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Monday, July 28, 2014

Lucy Movie Review


With 1990's "La Femme Nikita", writer/director Luc Besson re-invented the badass female revenge movie, as well as making it somewhat respectable for the French to make Hollywood-style action movies. Despite an aggressive ad campaign to suggest otherwise, Besson's new film, "Lucy" is not an upgraded "Nikita". It's much, much weirder. A 89-minute mishmash of everything from "The Matrix" to "The Tree of Life" to a PBS nature special, "Lucy" is a loony, existential fever dream.

The film opens, "2001: A Space Odyssey"-style, at the Dawn of Man. Or, more precisely, on prehistoric Lucy, man's evolutionary mother. Cut to modern-day Taipei, where Lucy (Scarlett Johansson) - a vaguely dim-witted student/party girl - lets her shady boyfriend talk her into delivering a suitcase to a mysterious man named Mr. Jang (Min-Sik Choi of "Oldboy"). Clearly, something terrible is about to go down, but Besson intercuts nature footage of predators and prey to beat us over the head that Lucy is dead meat.

As she's carted off by thugs to meet Mr. Jang, we cut to a lecture about human brain capacity, given by Morgan Freeman as a professor of some kind (his credentials are never really made clear). Humans, he says, use only about 10% of their brain's potential. So far, Lucy's using just enough to keep from getting killed. She ends up a drug mule for Jang's operation, carrying in her belly a packet of mysterious blue powder. During a beating, the packet breaks, flooding her system with the drug. Instead of killing her, it sets off a chain reaction in her brain that has her (literally - and I mean literally) climbing the walls. Et voilà. Instant superhero.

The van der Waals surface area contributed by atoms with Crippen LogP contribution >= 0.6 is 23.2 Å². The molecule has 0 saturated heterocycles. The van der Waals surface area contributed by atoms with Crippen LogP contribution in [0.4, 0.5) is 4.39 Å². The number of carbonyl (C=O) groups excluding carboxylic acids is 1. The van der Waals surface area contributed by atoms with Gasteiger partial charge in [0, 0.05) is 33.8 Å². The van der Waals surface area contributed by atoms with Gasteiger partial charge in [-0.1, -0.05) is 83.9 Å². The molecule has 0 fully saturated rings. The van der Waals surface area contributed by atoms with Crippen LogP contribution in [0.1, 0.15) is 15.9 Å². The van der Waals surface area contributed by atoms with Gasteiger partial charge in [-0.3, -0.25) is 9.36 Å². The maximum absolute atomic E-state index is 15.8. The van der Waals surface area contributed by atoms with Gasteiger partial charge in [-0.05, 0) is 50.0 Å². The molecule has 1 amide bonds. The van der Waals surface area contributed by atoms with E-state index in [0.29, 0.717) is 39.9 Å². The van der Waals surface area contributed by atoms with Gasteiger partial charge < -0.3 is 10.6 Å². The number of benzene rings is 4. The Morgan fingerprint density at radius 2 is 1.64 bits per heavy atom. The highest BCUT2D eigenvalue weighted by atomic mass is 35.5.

With her new-found brain power, Lucy whups the tar out of her captors and dispatches them with pinpoint, remorseless accuracy. Neurons firing and guns a-blazing, Lucy naturally becomes the quintessential Besson heroine: waif-turned-fembot. But "Lucy" is anything but predictable. As Lucy accesses more and more of her brain, the more wacky the film becomes.

Elements from dozens of other films (including Besson's own) are cobbled together, threaded with pseudo-scientific malarkey, and punctuated with creaky dialogue and CGI dinosaurs. As Freeman's character continues to narrate like a particularly nap-inducing episode of "Nova", Lucy discovers her telekinetic abilities, buys nicer clothes, and calls her mom to mumble inanities like "I feel everything" in a Data-like monotone. Her goals seem increasingly convoluted, too, from simple revenge to enlisting Prof. Norman's help in becoming the ultimate know-it-all. But whatever her mission, it involves a lot of guns, tight clothes, car chases and surprisingly blasé bystanders.


The overall effect of "Lucy" is like listening to a child's story about where the sun goes at night. Some of it makes sense, most of it doesn't, and often it's unexpectedly hilarious. "Lucy" It pokes fun at itself and takes itself too seriously at the same time. Johansson and Freeman seem to be in on the joke, but it's unclear whether or not Besson is, too. In the end, it's not a great movie, but it's kooky (and short) enough to entertain.

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